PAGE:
On March 10th, we left Rapa Nui on a 62 foot double hulled canoe and set out to sail to Pitcairn, Nuku Hiva and finally Tahiti. Such adventures mean different things to different people. As a crewmember of Leg 29 on the World Wide Voyage the general feeling for me is that of privilege and honor. The privilege to be one of the thirteen crew that stands side by side with Bruce Blankenfeld (self proclaimed librarian), Kaleo Wong (Navigator), and Russell Amimoto (Captain) on Hōkūleʻa as she sails this route for only a second time in her 42 year history. The honor of carrying on the tradition of hoʻokele that is alive, thriving, and inspiring our kanaka youth to reach for the stars and navigate their own dreams.
Some people see Hōkūleʻa and can’t believe how far she has voyaged, not to mention there are no motors or compass. Unlike most, I have had the privilege to sail in extreme ocean conditions on the Tasman Sea that truly displayed how technologically advanced Hōkūleʻa is as a sailing vessel. On large seas and high winds, Hōkūleʻa’s two hulls flow effortlessly side to side as the hoe uli maintains our intended direction. You can hear the lashings call out as the waʻa flexes and articulates through the rough sea as if predicting every next move. Hōkūleʻa is truly an engineering marvel.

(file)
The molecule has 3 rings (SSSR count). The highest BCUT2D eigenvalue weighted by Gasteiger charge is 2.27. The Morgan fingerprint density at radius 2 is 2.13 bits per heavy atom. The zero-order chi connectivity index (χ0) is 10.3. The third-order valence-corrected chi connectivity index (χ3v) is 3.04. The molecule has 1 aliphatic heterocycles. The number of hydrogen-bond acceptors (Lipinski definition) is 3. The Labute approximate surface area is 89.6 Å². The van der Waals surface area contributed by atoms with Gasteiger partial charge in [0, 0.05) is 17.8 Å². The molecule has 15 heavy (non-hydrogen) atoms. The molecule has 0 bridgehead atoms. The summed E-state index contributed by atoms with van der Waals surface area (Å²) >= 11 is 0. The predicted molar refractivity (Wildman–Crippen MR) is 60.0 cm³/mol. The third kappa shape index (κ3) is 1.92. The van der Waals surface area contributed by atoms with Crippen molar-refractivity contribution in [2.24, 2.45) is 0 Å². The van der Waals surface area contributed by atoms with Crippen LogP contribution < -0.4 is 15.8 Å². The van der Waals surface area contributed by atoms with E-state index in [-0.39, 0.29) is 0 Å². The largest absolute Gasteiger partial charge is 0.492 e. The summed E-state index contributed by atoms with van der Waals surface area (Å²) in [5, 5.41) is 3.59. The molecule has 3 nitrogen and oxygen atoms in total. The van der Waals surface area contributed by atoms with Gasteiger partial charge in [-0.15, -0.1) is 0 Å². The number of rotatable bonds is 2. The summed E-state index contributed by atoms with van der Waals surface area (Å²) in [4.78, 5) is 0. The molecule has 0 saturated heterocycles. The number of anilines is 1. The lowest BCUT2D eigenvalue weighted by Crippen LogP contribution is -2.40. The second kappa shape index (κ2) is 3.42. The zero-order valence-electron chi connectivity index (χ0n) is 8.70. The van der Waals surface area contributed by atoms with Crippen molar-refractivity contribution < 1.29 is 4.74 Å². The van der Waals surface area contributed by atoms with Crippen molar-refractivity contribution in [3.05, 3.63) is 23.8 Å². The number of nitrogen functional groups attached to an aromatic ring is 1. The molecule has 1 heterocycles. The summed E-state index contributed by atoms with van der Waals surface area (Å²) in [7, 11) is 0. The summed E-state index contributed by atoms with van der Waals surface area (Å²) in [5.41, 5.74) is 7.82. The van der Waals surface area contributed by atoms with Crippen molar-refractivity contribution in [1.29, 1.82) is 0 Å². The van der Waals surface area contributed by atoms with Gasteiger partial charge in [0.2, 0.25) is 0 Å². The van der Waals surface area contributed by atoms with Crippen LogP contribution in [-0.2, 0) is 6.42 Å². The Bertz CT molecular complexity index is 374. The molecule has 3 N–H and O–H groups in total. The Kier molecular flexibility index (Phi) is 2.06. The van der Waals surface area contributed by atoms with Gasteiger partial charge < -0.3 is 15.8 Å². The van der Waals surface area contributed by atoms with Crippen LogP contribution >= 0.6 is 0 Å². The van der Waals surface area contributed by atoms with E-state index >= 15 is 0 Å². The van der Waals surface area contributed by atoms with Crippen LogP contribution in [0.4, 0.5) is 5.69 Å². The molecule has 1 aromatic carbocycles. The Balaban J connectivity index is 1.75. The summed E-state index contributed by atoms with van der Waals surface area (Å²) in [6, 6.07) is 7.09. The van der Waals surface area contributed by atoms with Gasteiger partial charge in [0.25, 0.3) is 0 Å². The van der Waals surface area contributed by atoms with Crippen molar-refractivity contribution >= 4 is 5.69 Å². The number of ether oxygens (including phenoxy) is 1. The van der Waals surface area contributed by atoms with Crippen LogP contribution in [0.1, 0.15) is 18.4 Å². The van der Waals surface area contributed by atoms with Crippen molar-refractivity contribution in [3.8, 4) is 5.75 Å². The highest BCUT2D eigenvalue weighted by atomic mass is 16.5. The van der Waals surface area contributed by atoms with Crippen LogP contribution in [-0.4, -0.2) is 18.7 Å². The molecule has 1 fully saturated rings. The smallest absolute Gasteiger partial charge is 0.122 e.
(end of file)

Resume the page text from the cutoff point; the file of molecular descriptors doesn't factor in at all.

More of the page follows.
Our sail plan for this voyage involves more than 29 days at sea. Thus far this is the most at sea days for me on any adventure and I have the honor of sharing this with 12 special people who adore Hōkūleʻa as much as I do. We are all especially honored to sail with our kupuna who are guiding us on this incredible journey. Thus far we’ve sailed from Rapa Nui to Nuku Hiva in 22 days with a 5 hour stop in Pitcairn on the 12th day. After 3 days in Nuku Hiva we sailed to Ua Pou for a quick cultural exchange. Since Ua Pou, we’ve been at sea another 4 days and are looking for Rangiroa as a marker to line us up for our trips final stretch to Tahiti.
This has been an epic time at sea and I want to aloha my wife Mālia, my 7 keiki, my inlaws and my parents, my ʻohana, and my Nā Kama Kai ʻohana for allowing me to voyage by supporting me while away. 4/7/17 marked my 18th year together and my 10th anniversary with my best friend and lover.
Aloha nui, Duane
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